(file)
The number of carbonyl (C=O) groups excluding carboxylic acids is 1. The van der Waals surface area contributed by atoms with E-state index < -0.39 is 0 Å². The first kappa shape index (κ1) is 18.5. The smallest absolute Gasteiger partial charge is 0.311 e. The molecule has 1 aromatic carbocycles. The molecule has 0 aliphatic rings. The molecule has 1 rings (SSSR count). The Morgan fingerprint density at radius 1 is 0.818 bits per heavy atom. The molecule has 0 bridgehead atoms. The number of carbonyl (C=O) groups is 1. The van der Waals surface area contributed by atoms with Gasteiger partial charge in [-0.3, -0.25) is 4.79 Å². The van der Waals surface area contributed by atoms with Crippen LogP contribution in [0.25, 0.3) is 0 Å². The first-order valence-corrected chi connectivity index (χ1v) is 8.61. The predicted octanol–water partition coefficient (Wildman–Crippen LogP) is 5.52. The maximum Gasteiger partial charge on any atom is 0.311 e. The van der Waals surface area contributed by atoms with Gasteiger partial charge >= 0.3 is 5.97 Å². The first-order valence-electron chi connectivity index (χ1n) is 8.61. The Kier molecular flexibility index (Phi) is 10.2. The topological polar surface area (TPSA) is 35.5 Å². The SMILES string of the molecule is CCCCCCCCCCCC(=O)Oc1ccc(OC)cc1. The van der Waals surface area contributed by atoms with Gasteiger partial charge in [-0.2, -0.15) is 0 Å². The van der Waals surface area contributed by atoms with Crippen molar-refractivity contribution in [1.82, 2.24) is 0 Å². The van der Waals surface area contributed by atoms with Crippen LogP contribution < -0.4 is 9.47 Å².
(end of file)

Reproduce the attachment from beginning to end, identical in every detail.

The number of carbonyl (C=O) groups excluding carboxylic acids is 1. The van der Waals surface area contributed by atoms with E-state index < -0.39 is 0 Å². The first kappa shape index (κ1) is 18.5. The smallest absolute Gasteiger partial charge is 0.311 e. The molecule has 1 aromatic carbocycles. The molecule has 0 aliphatic rings. The molecule has 1 rings (SSSR count). The Morgan fingerprint density at radius 1 is 0.818 bits per heavy atom. The molecule has 0 bridgehead atoms. The number of carbonyl (C=O) groups is 1. The van der Waals surface area contributed by atoms with Gasteiger partial charge in [-0.3, -0.25) is 4.79 Å². The van der Waals surface area contributed by atoms with Crippen LogP contribution in [0.25, 0.3) is 0 Å². The first-order valence-corrected chi connectivity index (χ1v) is 8.61. The predicted octanol–water partition coefficient (Wildman–Crippen LogP) is 5.52. The maximum Gasteiger partial charge on any atom is 0.311 e. The van der Waals surface area contributed by atoms with Gasteiger partial charge >= 0.3 is 5.97 Å². The first-order valence-electron chi connectivity index (χ1n) is 8.61. The Kier molecular flexibility index (Phi) is 10.2. The topological polar surface area (TPSA) is 35.5 Å². The SMILES string of the molecule is CCCCCCCCCCCC(=O)Oc1ccc(OC)cc1. The van der Waals surface area contributed by atoms with Gasteiger partial charge in [-0.2, -0.15) is 0 Å². The van der Waals surface area contributed by atoms with Crippen molar-refractivity contribution in [1.82, 2.24) is 0 Å². The van der Waals surface area contributed by atoms with Crippen LogP contribution < -0.4 is 9.47 Å².